my name, no longer a portion
of me, no longer inflated
or bruised, no longer stewing
in a rich compost of memory
or the simpler one of bone, kitty-
litter, the roots of the eucalyptus
I planted back in '73,
a tiny me taking nothing, giving
nothing, empty, free at last.
--Philip Levine, "Burial Rites" (from News of the World; New York, Alfred A. Knopf, 2011) Photo: Detroit Jewish News.
Philip Levine, who died on Valentine's Day, was born in Detroit to immigrant Russian Jewish parents, and wrote poetry while he held various blue collar jobs, including working the night shift at the Chevrolet Gear and Axle plant. He later taught at Fresno State University in California, won a Pulitzer Prize and two National Book Awards, and was Poet Laureate of the United States from 2011 through 2012. After he retired from teaching, he divided his time between California and my neighborhood, Brooklyn Heights, which he came to consider his real home. In the Cortland Review video clip below, which I embedded in a Brooklyn Heights Blog post in November of 2013, he walked around the neighborhood and talked about what inspired him.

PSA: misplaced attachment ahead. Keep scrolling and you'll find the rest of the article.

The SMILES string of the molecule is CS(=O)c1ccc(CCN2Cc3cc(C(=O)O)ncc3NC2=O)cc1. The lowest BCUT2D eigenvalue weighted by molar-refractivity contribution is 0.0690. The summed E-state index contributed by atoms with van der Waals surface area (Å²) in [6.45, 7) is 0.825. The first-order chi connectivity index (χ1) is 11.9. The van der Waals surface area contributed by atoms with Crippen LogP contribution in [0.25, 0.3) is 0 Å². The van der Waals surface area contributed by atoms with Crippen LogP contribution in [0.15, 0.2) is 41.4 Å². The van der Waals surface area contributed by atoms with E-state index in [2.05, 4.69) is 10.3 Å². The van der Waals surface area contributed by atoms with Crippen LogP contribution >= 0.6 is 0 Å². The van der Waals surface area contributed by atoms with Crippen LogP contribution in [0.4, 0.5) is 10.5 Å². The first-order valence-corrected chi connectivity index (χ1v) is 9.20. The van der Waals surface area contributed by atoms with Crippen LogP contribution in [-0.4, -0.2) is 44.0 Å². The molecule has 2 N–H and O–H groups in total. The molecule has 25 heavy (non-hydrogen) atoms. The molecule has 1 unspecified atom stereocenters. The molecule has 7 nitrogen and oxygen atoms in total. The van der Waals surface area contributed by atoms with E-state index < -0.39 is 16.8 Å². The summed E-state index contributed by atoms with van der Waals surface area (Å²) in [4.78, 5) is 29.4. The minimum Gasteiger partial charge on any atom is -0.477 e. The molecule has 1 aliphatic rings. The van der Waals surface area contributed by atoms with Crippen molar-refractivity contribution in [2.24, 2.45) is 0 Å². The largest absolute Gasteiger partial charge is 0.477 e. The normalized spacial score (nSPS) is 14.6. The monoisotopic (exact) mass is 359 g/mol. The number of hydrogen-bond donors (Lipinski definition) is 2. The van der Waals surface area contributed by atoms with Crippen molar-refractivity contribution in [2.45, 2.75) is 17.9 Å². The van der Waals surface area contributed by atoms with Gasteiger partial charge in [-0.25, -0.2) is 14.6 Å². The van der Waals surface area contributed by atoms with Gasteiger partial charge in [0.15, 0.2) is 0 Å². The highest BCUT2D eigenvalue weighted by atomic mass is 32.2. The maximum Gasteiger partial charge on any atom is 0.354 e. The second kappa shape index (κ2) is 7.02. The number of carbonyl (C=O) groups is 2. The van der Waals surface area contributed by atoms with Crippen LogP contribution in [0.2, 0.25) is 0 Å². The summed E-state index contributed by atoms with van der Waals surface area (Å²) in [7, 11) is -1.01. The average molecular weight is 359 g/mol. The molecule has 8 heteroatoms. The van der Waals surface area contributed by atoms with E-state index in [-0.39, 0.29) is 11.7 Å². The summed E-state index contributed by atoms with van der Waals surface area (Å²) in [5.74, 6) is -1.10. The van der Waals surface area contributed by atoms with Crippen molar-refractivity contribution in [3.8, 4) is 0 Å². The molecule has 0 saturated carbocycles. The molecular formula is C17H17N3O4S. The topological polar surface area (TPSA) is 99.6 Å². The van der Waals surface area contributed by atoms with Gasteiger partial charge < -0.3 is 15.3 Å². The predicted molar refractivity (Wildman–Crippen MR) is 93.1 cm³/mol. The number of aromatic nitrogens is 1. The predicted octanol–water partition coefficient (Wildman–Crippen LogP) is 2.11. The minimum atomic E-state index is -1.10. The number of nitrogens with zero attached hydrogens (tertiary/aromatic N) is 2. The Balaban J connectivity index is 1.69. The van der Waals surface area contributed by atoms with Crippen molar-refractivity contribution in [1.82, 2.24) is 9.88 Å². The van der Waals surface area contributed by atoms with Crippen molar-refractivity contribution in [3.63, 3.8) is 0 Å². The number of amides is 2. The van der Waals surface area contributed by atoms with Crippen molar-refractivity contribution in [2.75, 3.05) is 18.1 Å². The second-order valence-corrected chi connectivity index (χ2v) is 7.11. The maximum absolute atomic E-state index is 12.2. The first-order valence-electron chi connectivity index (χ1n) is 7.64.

Addendum: his Heights neighbor, Michael Bourne, remembers him fondly:
It was pelting rain in Brooklyn and I was out with my son, then about four, headed to the grocery store. Directly across the street, I saw a lanky elderly man, his iron-gray hair matted with rain, on the top step of his stoop, banging on the front door of his brownstone and shouting up at the third-floor window to be let in. It was the poet Philip Levine. I had seen him around the neighborhood for years, and may have even waved to him the way one does to familiar-looking strangers, but now I recognized him because just a couple weeks before his picture had been in the paper when he was appointed the nation’s Poet Laureate.Full story here.